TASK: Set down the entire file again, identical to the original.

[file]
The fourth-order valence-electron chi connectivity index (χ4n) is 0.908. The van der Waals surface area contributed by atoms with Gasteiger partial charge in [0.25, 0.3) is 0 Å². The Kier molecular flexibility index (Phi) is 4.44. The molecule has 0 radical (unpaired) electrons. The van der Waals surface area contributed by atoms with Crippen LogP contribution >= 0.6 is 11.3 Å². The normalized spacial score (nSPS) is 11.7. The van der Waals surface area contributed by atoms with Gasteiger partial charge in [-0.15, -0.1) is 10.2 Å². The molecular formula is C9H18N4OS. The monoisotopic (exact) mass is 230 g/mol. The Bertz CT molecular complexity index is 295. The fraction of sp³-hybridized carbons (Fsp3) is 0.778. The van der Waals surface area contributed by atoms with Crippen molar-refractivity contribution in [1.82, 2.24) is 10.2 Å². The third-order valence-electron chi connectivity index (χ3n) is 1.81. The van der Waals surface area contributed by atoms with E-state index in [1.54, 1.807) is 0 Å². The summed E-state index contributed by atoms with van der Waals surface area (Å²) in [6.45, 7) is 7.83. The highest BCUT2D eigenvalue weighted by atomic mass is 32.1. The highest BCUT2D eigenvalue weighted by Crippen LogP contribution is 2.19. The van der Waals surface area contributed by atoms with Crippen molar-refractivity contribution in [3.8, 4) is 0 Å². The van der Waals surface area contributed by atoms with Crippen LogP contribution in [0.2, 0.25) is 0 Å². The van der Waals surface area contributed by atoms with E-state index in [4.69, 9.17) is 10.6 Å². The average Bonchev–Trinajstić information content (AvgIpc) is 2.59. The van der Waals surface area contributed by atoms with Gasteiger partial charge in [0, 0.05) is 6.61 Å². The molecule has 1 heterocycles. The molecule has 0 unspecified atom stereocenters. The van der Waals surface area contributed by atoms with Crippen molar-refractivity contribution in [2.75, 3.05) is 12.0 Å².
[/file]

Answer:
The fourth-order valence-electron chi connectivity index (χ4n) is 0.908. The van der Waals surface area contributed by atoms with Gasteiger partial charge in [0.25, 0.3) is 0 Å². The Kier molecular flexibility index (Phi) is 4.44. The molecule has 0 radical (unpaired) electrons. The van der Waals surface area contributed by atoms with Crippen LogP contribution >= 0.6 is 11.3 Å². The normalized spacial score (nSPS) is 11.7. The van der Waals surface area contributed by atoms with Gasteiger partial charge in [-0.15, -0.1) is 10.2 Å². The molecular formula is C9H18N4OS. The monoisotopic (exact) mass is 230 g/mol. The Bertz CT molecular complexity index is 295. The fraction of sp³-hybridized carbons (Fsp3) is 0.778. The van der Waals surface area contributed by atoms with Crippen molar-refractivity contribution in [1.82, 2.24) is 10.2 Å². The third-order valence-electron chi connectivity index (χ3n) is 1.81. The van der Waals surface area contributed by atoms with E-state index in [1.54, 1.807) is 0 Å². The summed E-state index contributed by atoms with van der Waals surface area (Å²) in [6.45, 7) is 7.83. The highest BCUT2D eigenvalue weighted by atomic mass is 32.1. The highest BCUT2D eigenvalue weighted by Crippen LogP contribution is 2.19. The van der Waals surface area contributed by atoms with Crippen molar-refractivity contribution in [3.8, 4) is 0 Å². The van der Waals surface area contributed by atoms with Crippen LogP contribution in [0.2, 0.25) is 0 Å². The van der Waals surface area contributed by atoms with E-state index in [4.69, 9.17) is 10.6 Å². The average Bonchev–Trinajstić information content (AvgIpc) is 2.59. The van der Waals surface area contributed by atoms with Gasteiger partial charge in [0, 0.05) is 6.61 Å². The molecule has 1 heterocycles. The molecule has 0 unspecified atom stereocenters. The van der Waals surface area contributed by atoms with Crippen molar-refractivity contribution in [2.75, 3.05) is 12.0 Å².